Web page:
4. With cases of neglect and/or abuse that are believed to fall in the legal category, contact your local humane society. It is important to have the complaint officially on file with an animal welfare organization. IF the animal-welfare officers are not helpful, explain thoroughly what the problem is why you consider it abuse. In some instances, it is simply a matter of educated them.
  5. If the humane-society officers are not amenable or do not feel that they can legally do anything to offer assistance in cases of neglect or abuse of birds, look for other problems in the pet-shop. There are health standards that pet-shops must legally adhere to for the protection of human health and, in many instances, a pet-shop that treats their birds and animals poorly is usually in violation of something else. Once a legitimate complaint is filed and investigated, it opens the door for other investigations where action can be taken. This may prompt the pet-shop owner to correct other problems.
  6. Encourage friends and non-bird owners to become more aware of what is right and wrong for birds, and encourage them to speak out.
  7. If you see neglect and poor treatment of birds in large chain pet-shops, write letters to the local store and the chain's main offices and administration. Voice your specific concerns, and threatened to boycott their store if they don't improve the conditions.
  8. If you know of a bird or birds that are being neglected or abuse in a private home, restaurant, etc., contact your local humane society. Usually an officer will make a polite visit to the location and let them know that a complaint has been filed. In some cases, it may prompt a bird owner to correct the problem.
  9. For those who would like to become more politically involved with bird welfare, contact your legislators, local city officials and national and international animal-welfare organizations. By educated them, it may open the door to better standards in your community and across your country.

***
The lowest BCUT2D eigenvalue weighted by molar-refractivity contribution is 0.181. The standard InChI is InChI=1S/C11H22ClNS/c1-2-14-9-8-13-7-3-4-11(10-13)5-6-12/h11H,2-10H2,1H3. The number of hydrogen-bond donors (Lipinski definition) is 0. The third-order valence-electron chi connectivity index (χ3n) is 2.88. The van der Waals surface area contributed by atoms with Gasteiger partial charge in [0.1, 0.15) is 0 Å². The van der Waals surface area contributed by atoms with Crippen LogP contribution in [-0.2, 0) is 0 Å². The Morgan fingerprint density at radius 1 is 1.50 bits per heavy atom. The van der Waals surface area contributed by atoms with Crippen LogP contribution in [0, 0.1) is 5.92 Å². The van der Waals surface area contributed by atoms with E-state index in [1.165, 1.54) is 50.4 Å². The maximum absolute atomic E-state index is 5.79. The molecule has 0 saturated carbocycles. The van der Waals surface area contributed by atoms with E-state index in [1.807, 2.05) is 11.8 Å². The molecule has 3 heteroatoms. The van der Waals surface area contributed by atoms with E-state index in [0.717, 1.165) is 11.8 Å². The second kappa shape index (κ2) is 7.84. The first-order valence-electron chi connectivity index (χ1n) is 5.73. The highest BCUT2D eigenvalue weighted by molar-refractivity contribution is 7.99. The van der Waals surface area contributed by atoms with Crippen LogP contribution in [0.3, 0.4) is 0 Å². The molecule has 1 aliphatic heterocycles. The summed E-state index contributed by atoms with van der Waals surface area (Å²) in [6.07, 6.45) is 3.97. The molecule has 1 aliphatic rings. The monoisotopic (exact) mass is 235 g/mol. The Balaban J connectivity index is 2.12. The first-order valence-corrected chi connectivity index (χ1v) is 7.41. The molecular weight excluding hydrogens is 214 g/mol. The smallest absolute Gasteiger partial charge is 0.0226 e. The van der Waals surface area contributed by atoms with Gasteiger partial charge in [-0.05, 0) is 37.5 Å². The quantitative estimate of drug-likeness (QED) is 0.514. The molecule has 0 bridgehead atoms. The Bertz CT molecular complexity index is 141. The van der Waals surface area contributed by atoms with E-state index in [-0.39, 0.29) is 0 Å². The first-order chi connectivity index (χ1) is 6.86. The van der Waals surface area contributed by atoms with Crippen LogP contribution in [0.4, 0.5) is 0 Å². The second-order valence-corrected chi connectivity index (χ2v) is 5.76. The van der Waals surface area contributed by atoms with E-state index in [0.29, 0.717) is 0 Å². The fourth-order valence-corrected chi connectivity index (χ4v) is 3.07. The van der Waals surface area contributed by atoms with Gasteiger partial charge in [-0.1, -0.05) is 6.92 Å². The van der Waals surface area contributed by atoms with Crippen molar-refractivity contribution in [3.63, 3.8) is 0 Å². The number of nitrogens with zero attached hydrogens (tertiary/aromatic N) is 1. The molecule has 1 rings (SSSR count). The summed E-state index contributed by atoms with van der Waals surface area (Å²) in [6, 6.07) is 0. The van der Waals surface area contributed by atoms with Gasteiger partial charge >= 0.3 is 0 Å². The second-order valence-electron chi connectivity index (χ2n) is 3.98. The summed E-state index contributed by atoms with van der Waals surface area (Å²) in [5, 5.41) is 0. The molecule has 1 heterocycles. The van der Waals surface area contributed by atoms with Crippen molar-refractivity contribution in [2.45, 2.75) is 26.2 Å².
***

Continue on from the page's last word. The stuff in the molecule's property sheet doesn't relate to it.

10. Rather than encouraging people to have birds as pets, remind them that birds aren't good pets for everyone. Give them information about the pros and cons of bird ownership.
  11. Encourage bird clubs to be cognizant of abuse cases and work together to rectify them.
  12. Don't patronize any pet-shop or breeders who are negligent or who are not giving their birds adequate care. Report them to the authorities instead. Even if nothing can be done to legally improve poor conditions, documentation of a complaint may help in future complaints.
  13. Be empathetic to all pet birds - even your own. With this enhanced sensitivity, you will discover situations that can be improved within your own birds' environment.
  14. Use tact and a level head when presenting complaints to pet-shop owners and law enforcement agencies. Hostility and anger will usually not be effective or may cause adverse reactions. However, remain firm and steadfast in your conviction to make birds' lives better.
Chris Davis pioneered the field of avian behavior consulting in 1974 while working at the animal actrs studio in Universal Studios and the bird show at Lion Country Safari. She has lectured worldwide to avian veterinary groups and bird clubs, and has chapters published in six veterinary text and referecne books.

Pet Supermarket Event

This past weekend, Pet Supermarket hosted a Customer Appreciation Day Event. They call in local rescues to spread awareness about their causes.

More people now know birds need adoption too! Hey, I didn't know in the beginning either.

I'm hoping through events like this, staff will speak up to corporate and tell them, just like we don't sell dogs and cats, let's do the same for birds. The staff there seemed receptive and in agreement.
One worker let the store's Sun Conure out to play, of which I jumped at the opportunity and walked around with this baby playing for 30 minutes.

If you're in the South FL area and want to help out at events, we can pay you in cute. Thanks to dear friend, Angie for helping out! Look at this sweet (adoptable!) baby from The Little Blue Dog's rescue! Cuddle monster!


No rescue event is complete without our Ambassador, Cody!
Here he is trying to donate a ton of cute, but my jar wasn’t big enough.



The Easter Bunny was present and now I'm one of THOSE people. I regret nothing!